Solar panels are devices designed to absorb the sun’s rays and convert the light into electricity or heat. Some scientists refer to them as photovoltaic, to mean light-electricity. Solar panels convert light from the sun’s rays directly into electricity, with no harmful emissions- they are completely pollution free, and sunlight is also free, entirely beneficial, right? Thinking of switching to home solar power? You can save more on power bills and conserve the environment too, here are ten tips to guide you in buying the best solar panel.
1. Doing your research well
Ask family, neighbors, work mates or friends who have installed solar systems in their homes or places of work. You can be sure to find out their experiences, problems they have encountered so that you know how to avoid them. Check the internet for user reviews about which solar panels are the best and which are not reliable.
2. Calculate your electrical needs
You need to buy a solar panel that can generate enough electricity to power all your electrical appliances. You can do this if you know the amount of energy they consume. You can calculate by writing down the wattage of each appliance in your house, then adding to find the total wattage. This will give you a clue of the amount of power you consume and hence buy a solar panel with the right wattage; it should have a slightly higher wattage than the amount you calculated.
3. Choosing the best material
There are two mostly used types of material in making solar panels; these are Polycrystalline and Monocrystalline. Monocrystalline are totally efficient if placed in the right direction, with strong sunlight as they absorb energy massively, but in less light, absorption reduces considerably.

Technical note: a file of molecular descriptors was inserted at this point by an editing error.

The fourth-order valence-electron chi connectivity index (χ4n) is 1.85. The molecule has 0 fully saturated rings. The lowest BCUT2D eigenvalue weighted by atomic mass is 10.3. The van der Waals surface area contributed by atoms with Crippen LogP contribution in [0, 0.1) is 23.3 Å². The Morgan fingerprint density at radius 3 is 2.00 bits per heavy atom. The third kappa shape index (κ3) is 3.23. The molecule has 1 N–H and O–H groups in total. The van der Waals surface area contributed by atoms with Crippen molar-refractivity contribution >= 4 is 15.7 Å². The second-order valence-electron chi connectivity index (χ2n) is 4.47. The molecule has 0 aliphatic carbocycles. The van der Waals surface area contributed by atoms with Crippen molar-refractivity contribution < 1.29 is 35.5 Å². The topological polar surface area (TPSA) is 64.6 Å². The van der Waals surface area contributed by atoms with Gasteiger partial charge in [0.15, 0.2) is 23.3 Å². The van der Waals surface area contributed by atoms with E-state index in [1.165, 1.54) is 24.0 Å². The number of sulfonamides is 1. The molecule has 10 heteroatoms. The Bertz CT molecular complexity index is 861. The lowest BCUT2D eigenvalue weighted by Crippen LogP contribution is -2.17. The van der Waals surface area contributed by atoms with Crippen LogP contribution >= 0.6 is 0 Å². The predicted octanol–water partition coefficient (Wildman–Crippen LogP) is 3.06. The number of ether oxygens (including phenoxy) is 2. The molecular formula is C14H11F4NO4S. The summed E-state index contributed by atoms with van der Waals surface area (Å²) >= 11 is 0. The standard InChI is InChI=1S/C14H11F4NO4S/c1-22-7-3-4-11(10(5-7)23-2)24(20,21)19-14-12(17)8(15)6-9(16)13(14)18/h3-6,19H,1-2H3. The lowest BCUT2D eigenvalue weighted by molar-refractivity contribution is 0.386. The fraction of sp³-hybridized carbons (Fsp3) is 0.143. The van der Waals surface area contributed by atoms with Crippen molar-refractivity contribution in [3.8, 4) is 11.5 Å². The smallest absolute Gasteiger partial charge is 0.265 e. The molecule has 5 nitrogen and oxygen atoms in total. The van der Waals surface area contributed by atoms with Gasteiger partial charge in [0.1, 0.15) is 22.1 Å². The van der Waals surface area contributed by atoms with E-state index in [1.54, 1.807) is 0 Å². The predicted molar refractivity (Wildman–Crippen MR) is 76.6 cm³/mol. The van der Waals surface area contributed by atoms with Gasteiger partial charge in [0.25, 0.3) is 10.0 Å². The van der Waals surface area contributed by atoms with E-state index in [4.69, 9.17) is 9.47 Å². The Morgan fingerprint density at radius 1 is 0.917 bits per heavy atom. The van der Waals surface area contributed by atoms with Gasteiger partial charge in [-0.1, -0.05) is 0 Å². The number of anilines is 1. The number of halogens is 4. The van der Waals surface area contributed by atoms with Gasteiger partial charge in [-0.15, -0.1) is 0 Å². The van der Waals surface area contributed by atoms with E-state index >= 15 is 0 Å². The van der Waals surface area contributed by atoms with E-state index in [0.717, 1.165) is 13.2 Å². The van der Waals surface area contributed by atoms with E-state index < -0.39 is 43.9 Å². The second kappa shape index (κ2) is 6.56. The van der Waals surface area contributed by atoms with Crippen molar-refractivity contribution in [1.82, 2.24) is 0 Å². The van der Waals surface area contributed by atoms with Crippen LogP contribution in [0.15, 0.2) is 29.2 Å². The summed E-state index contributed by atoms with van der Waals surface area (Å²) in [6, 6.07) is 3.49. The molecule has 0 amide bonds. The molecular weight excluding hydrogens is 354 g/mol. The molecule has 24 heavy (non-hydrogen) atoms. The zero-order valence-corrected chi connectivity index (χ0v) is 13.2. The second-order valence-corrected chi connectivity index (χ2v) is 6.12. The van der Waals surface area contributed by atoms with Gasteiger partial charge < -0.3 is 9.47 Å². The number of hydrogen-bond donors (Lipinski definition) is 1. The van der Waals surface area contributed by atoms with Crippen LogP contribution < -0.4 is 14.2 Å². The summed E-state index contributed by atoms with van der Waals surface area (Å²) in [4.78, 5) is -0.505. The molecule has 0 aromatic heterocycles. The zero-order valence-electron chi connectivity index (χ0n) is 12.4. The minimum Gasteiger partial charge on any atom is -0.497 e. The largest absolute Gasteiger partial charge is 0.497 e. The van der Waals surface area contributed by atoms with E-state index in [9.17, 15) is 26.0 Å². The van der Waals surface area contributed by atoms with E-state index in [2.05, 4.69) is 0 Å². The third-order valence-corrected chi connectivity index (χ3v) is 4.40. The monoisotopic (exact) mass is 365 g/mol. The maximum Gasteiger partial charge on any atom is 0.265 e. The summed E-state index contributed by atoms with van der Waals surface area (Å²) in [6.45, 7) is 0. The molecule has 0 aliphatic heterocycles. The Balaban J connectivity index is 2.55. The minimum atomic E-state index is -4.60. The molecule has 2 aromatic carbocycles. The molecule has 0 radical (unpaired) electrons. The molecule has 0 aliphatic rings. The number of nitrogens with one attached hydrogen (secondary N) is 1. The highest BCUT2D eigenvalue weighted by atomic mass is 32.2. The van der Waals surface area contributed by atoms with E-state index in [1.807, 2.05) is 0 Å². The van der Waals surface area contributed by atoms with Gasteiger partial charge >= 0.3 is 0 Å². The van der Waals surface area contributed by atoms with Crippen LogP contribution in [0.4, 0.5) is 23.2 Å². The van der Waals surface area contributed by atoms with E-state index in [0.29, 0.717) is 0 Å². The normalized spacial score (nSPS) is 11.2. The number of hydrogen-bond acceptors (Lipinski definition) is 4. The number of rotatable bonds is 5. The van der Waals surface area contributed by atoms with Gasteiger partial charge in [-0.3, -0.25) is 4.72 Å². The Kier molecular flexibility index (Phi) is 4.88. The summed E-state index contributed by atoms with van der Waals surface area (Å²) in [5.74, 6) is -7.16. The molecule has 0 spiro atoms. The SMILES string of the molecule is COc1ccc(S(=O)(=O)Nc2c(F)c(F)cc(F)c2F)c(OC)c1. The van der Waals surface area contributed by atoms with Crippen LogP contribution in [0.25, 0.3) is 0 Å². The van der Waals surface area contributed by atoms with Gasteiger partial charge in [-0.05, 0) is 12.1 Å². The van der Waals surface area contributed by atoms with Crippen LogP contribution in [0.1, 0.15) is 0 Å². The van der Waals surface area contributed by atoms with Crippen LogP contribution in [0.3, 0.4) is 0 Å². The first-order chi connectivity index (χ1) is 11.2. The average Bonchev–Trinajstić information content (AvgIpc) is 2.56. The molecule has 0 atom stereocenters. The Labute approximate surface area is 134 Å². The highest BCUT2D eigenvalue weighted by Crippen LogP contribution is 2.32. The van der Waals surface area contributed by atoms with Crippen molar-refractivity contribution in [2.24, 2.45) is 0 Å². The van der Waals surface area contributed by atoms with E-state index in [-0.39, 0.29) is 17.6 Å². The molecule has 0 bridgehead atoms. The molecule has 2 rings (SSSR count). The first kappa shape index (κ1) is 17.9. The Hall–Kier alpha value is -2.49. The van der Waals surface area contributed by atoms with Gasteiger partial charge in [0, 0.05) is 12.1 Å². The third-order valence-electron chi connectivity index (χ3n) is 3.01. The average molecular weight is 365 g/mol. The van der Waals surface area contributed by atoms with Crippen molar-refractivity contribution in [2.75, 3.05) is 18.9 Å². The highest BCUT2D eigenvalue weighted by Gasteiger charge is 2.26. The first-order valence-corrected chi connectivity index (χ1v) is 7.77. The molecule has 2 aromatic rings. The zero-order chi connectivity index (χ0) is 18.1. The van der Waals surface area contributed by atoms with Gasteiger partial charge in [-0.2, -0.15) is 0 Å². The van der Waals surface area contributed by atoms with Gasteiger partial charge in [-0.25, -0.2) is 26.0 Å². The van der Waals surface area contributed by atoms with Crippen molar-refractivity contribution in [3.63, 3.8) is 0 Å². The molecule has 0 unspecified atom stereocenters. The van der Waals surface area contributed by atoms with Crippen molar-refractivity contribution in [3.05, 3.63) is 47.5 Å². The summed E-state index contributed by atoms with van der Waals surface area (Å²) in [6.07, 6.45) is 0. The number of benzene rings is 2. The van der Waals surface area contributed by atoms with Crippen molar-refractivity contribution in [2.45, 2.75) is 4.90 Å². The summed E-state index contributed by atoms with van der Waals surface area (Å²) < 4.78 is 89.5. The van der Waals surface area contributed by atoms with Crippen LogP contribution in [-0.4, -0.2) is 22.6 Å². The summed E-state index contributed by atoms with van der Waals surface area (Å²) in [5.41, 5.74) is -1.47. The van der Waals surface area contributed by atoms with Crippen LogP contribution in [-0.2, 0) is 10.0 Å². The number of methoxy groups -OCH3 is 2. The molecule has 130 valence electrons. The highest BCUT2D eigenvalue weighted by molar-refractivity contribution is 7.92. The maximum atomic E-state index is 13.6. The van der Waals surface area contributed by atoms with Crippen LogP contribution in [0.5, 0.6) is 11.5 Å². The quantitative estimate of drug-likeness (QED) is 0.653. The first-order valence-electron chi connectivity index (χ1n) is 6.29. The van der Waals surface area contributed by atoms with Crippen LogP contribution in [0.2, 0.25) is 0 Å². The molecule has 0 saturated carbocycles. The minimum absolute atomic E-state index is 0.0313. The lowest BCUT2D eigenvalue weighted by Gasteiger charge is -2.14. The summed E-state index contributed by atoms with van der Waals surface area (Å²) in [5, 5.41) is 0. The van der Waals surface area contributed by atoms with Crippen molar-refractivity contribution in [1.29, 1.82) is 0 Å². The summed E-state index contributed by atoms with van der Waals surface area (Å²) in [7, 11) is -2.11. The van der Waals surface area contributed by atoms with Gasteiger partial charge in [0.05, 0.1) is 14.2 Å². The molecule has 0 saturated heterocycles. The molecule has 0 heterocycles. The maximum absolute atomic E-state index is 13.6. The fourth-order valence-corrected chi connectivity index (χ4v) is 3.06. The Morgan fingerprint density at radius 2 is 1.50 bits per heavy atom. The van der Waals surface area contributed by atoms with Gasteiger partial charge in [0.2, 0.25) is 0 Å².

Polycrystalline have many crystals misarranged, they absorb more light from different angles and hence efficient if placed in directions with little light, they are also less expensive as efficiency is lost at the joints of the crystals. Knowing the climatic conditions of your location will help you choose the best material.
4. Considering the desired location
Deciding where you will put the panel will assist in determining the right size of panel or how many panels to buy. It will also affect the money you are willing to spend on them. As you want the panels to produce as more energy as possible, you will want them to be in a location they receive maximum sunlight.
5. Deciding the best mounting option
There are two options here, flush mounts and pole mounts. In flush mounts, the panel is placed on a wall or roof facing the sun. If you have enough roof, or your wall has maximum exposure to the sun, you will prefer flush mounting. Pole mounting is where a panel is secured to a tall pole, suitable in places with fewer winds.
6. Consider your budget
Buying an extremely less expensive panel can save your spending, but you may end up with poor quality and less efficiency. On the other hand buying expensive panels can be good and you will get full efficiency, but you should ensure it falls within what you can afford. There are different panels for different prices which can fit your needs.
7. Check the length of the warranty
The length of the warranty can also affect the cost of installation, but it should be guaranteed so that you know you can get support in case of problems, and whether the support will be paid for. Research on the track record of the manufacturer to be sure the warranty stands.
8. Get several solar quotes
Do a research on solar prices from several manufacturers; prices vary between providers. In doing so, you also need to check on reliability of the panels from those different manufacturers. Some may have less cost with reduced efficiency.
9. Avoid high-pressure tactics salespeople
Do your research away from the dealership. If you don’t know what you want, salespeople will quickly convince you to buy what they want you to. They will even give you an offer, try not to make decisions on the spot but go home and consider it first.
10. Check the Certifications on Solar Panels
The certifications indicate the type of testing that has been done on the solar panels. A certification like TUV IEC 61215 confirms the testing of the solar panel was by an independent laboratory and it met the advertised specifications.